Collector gets more than he bargains for in tractor salvage operation
This McCormick-Deering 10-20 crawler was built in the late 1920s or early 1930s and is unique because the steering clutches were on raised pedestals (sometimes called camel humps), making it possible to stand while driving.
Individuals interested in old tractors know that old iron can be found almost anywhere. In fact, old tractors sometimes turn up even in areas where farming doesn’t appear to have been an economic enterprise. Stumbling on to a tractor treasure is always exciting. What happens then varies so much that even the best imagination could not possibly predict what to expect. The good news is that the events are invariably interesting. The bad news is that sometimes the events are unpleasant at the time. Those experiences make great stories to be shared later with fellow tractor enthusiasts.
The tractor in question was an early 1930s McCormick-Deering crawler. Since tracklayers (as they are called in our part of the country) were the motive force for farming during my formative years, I was happy to find an old one. Any tracked vehicle has a lot of visual appeal, especially when it is moving. Movement is a problem, however, when it is not capable of it under its own power. Saving a long dormant crawler, even if you have something capable of hauling it, is a daunting task.
The old McCormick-Deering had no identifying number on it so I didn’t know what model it was. It was small enough that I was sure my tilt-bed machinery trailer could handle its weight. As is often the case, a lot of old farm stuff and general junk had been piled on the crawler over the years, and now all of that needed to be moved. After the larger items had been off-loaded, my sons and I carefully examined the tractor and determined that the engine was free. Outfitted with the “bring it back to life” items we routinely pack on tractor salvage expeditions (see Clell’s list, page 35), we decided to try to start the engine.
Lubrication and fuel were the only considerations at the time, and coolant would be needed only if the engine ran. The oil was checked and appeared to be basically full. Non-detergent oil used in really old engines does not hold contaminants in suspension over a long period of time. Thus one finds beautifully clear oil on a dipstick since the contaminants long ago settled to the bottom of the oil pan. We really didn’t expect to get the engine running, so the pan full of basically clean oil was good enough. The cylinders were lubricated with a squirt oilcan and the magneto was cleaned. The pipe to the air cleaner was removed so a little gasoline could be poured down to prime the updraft carburetor.
Happily, with a small amount of cranking the engine sputtered to life. With that good omen, we put gasoline in the fuel tank and determined that it was actually getting to the carburetor. Further cranking caused the ancient old engine to actually run – not perfectly – but run, nonetheless. When water was poured into the radiator it leaked some, but all signs indicated that it might be possible to walk the crawler up on to the trailer.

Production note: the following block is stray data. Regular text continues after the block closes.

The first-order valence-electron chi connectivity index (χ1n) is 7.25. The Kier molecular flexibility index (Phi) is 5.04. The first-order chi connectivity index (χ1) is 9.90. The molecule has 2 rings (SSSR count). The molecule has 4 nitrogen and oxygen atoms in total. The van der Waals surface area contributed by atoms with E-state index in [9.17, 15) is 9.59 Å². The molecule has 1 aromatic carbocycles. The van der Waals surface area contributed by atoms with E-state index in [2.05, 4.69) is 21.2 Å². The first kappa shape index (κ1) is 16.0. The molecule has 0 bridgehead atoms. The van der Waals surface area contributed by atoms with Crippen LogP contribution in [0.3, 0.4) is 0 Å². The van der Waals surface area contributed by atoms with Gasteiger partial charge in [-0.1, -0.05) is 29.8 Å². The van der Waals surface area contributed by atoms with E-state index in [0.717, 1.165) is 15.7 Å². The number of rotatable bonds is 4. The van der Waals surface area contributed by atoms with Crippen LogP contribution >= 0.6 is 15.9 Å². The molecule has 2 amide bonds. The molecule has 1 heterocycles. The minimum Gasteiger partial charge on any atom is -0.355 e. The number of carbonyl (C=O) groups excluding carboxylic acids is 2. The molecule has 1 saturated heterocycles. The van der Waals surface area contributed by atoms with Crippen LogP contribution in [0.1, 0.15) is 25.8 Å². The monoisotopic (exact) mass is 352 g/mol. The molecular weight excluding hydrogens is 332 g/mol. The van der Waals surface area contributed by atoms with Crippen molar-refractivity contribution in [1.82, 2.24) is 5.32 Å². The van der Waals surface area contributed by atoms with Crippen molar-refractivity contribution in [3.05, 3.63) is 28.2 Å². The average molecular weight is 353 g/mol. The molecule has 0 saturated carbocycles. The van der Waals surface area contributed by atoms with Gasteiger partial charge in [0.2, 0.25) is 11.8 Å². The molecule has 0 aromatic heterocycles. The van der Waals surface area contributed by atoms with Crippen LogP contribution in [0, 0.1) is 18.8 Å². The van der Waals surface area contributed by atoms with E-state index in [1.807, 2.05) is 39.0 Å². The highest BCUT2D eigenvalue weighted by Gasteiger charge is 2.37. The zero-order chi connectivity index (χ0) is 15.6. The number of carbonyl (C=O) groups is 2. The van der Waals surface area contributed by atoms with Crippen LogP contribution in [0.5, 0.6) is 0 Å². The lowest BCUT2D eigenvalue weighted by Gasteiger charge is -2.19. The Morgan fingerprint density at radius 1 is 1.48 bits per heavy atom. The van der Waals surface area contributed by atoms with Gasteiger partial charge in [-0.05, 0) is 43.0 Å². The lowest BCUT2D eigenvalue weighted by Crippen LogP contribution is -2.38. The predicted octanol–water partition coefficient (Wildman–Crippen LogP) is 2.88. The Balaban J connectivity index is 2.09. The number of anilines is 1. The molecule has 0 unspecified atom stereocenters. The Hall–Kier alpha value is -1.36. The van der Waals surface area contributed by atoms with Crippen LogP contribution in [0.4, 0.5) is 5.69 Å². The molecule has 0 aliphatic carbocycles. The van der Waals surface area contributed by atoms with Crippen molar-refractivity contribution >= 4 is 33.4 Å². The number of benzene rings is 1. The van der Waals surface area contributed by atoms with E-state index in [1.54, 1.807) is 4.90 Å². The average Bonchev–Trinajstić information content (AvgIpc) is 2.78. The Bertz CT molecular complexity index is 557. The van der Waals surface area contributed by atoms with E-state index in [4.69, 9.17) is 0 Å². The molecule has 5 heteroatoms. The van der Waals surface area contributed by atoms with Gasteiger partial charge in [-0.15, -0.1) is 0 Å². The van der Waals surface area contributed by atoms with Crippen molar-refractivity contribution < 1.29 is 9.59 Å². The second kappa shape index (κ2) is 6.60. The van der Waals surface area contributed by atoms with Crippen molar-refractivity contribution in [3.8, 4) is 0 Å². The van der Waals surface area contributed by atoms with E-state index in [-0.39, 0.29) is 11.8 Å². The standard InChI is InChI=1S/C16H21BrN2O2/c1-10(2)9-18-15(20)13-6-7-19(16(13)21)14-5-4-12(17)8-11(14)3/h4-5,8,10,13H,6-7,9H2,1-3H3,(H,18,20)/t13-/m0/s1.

The big question now was: Would it move? The inertia of tracked vehicles is great, and sitting for many long years meant that it had settled down into the ground. Would the clutch work? Would the marginally running engine have enough power to climb out of the indentation it was sitting in? If so, would it have enough power to climb up on the tilt bed trailer?
I got up onto the tractor and sat on the bare seat springs. About the only junk item still laying in the compartment that hadn’t been thrown out earlier was a rectangular metal two-gallon anti-freeze can lying on its side. I couldn’t see that one end had been cut out of it and as I reached down to grab it an animal leaped out to attack me. As I jerked my hand back in shock, the animal scurried back into the can where it was hiding.
Whoa! Everything came to a screeching halt. I retreated from the tractor. By tapping on the can with a stick, we determined that it held a pack rat (scientific name: Neotoma cinera, also known as a wood rat or trade rat) almost as large as a cat. I especially dislike close confrontations with such rats because of a childhood experience. When I was about 6 years old, my two older brothers told me to grab the tail of a pack rat that was running up the side of an old building we were exploring. Not knowing any better, I did it. The rat flipped around and bit me. I was left in a state of shock, still holding the rat’s tail that had pulled off when he ran away.
The tractor was running but the rat controlled the operator’s compartment. Fortunately, the wife of the farmer who owned the place was home. She gladly loaned us a .22 caliber rifle to deal with the rat. With great care we tipped the large tin can up so the open end was face down on the tractor’s platform and put a big rock on top to hold it there. Then we perforated the can several times with .22 slugs and sent the rat to the great beyond. The unexpected and unwanted McCormick-Deering tractor accessory ceased to exist.
The clutch worked, the tractor moved and without further trouble it clambered up on the trailer for a ride home. It was part of our lives for several years before we passed it on to another tractor enthusiast. Over the years, the pack rat episode always comes to mind whenever we think about the old McCormick-Deering crawler. FC
A retired high school history teacher, Clell Ballard has worked on farms since he was in grade school. For more than 50 years he’s worked on his uncle’s hay and grain ranch during the summer. Currently they swath, rake and big bale 1,000 acres of dry land hay each summer. He also is a dealer of World War II-era military vehicles and parts. Contact him at (208) 764-2313 MST or by e-mail at email@example.com.